News briefs: Breaking security news from the Cybersecurity Act to Gauss

Share this article:
Researchers uncover causes of hack
Researchers uncover causes of hack

»The Cybersecurity Act of 2012 was defeated in the Senate. The bill would have incentivized those companies that operate critical infrastructure to meet security best practices. The bill was re-introduced in July to include privacy concessions and rid the enforcement oversight it originally gave to the U.S. Department of Homeland Security. But, a number of Republicans opposed the measure saying it would burden businesses.

»Researchers, for the first time, analyzed spyware known as FinFisher, which has been used to spy on dissidents in the Middle East. Produced by U.K.-based Gamma Group, FinFisher's capabilities include eavesdropping on Skype calls. The malware was analyzed by researchers at the Citizen Lab at the University of Toronto after they received copies of FinFisher, which protesters in Bahrain emailed to a Bloomberg News reporter. Gamma Group has faced scrutiny since it was revealed that the company sold its surveillance technology to the repressive Mubarak regime in Egypt.

»The latest nation-state-created espionage malware to target computers in the Middle East is Gauss, which was designed on the same platform as Flame. So far, researchers at Kaspersky Lab, who discovered the strain, have only gleaned insight about its password-stealing capabilities. At least 2,500 computers, mostly in Lebanon, have been hit with the malware, though researchers are unsure how the infections are happening. Once on a system, Gauss, likely a product of the U.S. government, is capable of siphoning the login credentials for a half-dozen banks in Lebanon, as well as Citibank and PayPal.

»The prolific spam botnet Grum officially is offline. Security firm FireEye and nonprofit Spamhaus worked with local internet service providers in Panama, Russia and the Ukraine to shut down the remaining command-and-control (C&C) servers powering the botnet. A few days earlier, Dutch police seized two of the four C&C hubs that controlled Grum. Before the dismantling, Grum accounted for about 17 percent of the world's total spam volume and was one of the top three botnets in terms of volume sent.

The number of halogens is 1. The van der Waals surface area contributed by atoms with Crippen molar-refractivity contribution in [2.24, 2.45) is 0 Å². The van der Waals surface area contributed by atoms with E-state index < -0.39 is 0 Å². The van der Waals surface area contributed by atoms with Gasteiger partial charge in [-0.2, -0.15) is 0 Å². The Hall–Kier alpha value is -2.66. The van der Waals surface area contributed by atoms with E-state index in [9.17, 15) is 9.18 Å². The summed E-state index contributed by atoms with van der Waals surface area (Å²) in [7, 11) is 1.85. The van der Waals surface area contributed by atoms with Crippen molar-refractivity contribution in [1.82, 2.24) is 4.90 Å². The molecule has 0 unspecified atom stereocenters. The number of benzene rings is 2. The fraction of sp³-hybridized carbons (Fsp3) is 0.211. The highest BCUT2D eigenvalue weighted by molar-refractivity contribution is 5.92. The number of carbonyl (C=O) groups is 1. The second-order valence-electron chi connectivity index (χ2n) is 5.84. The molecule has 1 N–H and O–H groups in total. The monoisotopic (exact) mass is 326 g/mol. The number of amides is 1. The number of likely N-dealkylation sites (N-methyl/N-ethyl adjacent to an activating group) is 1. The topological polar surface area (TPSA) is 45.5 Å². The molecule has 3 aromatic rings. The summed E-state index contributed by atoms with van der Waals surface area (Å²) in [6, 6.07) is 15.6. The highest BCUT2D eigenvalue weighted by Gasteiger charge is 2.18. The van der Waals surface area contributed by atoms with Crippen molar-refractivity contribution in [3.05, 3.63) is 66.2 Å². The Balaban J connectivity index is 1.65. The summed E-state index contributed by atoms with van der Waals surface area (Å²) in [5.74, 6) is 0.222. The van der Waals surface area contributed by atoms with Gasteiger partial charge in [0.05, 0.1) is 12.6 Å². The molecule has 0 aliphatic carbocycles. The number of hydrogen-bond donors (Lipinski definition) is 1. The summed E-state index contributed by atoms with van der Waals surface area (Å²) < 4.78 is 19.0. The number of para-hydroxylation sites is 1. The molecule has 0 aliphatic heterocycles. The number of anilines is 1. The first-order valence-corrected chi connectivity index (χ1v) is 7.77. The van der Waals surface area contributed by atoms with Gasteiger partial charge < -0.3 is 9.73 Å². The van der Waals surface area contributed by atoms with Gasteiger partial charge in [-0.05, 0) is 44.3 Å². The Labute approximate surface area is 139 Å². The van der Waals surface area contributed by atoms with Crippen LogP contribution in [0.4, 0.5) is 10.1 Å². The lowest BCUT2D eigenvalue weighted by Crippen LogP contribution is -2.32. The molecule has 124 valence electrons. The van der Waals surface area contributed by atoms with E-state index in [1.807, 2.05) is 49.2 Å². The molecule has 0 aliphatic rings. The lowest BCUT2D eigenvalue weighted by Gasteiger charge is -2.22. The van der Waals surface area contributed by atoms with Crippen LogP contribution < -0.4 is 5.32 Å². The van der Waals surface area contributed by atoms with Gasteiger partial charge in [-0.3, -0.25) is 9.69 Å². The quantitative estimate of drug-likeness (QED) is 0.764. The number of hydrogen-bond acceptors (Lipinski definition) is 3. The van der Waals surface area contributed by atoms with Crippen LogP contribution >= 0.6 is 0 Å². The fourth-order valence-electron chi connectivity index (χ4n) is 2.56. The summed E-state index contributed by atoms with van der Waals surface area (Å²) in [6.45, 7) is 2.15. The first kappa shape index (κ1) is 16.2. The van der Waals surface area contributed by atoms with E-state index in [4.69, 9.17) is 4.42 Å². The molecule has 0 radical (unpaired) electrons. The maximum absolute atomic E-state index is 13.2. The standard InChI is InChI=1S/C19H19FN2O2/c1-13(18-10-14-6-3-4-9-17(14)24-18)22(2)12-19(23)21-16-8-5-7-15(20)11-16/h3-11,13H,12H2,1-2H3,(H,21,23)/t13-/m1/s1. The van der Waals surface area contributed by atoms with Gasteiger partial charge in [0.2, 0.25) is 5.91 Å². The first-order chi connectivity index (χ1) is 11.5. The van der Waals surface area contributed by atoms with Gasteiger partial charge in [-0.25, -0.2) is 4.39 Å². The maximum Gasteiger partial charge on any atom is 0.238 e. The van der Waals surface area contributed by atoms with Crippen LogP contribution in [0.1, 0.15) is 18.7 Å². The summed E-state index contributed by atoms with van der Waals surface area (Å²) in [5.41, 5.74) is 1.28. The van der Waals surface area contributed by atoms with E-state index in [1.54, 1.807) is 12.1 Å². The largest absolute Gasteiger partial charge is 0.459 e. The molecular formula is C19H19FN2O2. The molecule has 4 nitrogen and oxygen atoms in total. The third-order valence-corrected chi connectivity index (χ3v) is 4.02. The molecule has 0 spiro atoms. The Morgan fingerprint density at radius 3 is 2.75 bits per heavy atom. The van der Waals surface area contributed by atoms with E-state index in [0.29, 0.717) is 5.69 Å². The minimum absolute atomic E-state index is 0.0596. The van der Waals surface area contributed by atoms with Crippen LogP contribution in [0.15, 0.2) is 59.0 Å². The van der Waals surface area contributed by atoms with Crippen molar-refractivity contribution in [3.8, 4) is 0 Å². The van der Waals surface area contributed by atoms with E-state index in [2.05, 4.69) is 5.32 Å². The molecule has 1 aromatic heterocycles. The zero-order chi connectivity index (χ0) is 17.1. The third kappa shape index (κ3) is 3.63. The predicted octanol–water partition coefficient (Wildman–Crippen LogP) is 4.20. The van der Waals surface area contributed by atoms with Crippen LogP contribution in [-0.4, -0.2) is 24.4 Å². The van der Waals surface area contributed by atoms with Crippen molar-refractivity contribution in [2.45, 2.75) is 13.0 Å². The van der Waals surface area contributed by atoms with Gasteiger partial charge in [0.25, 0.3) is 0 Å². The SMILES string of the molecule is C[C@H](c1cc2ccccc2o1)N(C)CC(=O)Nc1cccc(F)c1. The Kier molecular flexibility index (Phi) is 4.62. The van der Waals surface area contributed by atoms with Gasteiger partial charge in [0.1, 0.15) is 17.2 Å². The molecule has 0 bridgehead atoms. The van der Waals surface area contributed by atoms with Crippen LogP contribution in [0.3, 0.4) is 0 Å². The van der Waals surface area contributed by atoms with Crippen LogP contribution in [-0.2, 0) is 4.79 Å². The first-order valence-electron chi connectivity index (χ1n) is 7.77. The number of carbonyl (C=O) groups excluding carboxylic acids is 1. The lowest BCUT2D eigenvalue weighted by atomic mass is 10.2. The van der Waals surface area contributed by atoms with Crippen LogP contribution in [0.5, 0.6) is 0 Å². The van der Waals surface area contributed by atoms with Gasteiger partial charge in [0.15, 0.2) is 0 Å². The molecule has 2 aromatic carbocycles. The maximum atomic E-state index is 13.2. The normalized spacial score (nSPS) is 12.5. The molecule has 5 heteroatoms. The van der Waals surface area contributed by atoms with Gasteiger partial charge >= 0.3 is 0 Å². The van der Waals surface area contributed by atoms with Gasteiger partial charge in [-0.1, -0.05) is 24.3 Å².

»Hackers and security pros from around the world converged on Las Vegas for the 15th annual Black Hat conference. Among the research, speakers showed how to bypass a widely used hotel room lock, exploit near field communication (NFC) technology to steal mobile device data and trick Google's Bouncer mobile app malware scanner. The sister DefCon show included a keynote from Gen. Keith Alexander, the National Security Agency's director, who used some of his talk to encourage audience members to join the NSA. He promised the privacy-obsessed crowd that the NSA doesn't keep a profile on every American, but during a separate talk, Bill Binney, an NSA whistleblower, dismissed Alexander's comments as misleading.

»After a breach of eight million user passwords, business networking site LinkedIn announced that it already has taken up to a $1 million hit to respond to the incident. During its second-quarter earnings call, company CFO Steve Sordello said the costs involved with recuperating so far range from $500,000 to $1 million, which is going toward forensic work and “other elements” relating to the breach. LinkedIn expects to add $2 million to $3 million in costs this quarter toward those efforts.

Share this article:

Sign up to our newsletters

More in News

Firefox 32 feature could cut undetected malware downloads 'in half'

Mozilla plans to introduce a feature in Firefox 32 that, based on preliminary testing, could cut the amount of undetected malware downloads in half.

EFF asks court to find NSA internet spying a violation of Fourth Amendment

EFF asks court to find NSA internet spying ...

Complete with a colorful graphic, the EFF showed a federal court how the NSA essentially runs a digital dragnet that can pick up innocent Americans.

Study: Asian Android users at higher risk of malware exposure

Cheetah Mobile's new study showed that Asian Android users have a two to three times greater risk of downloading malware onto their devices.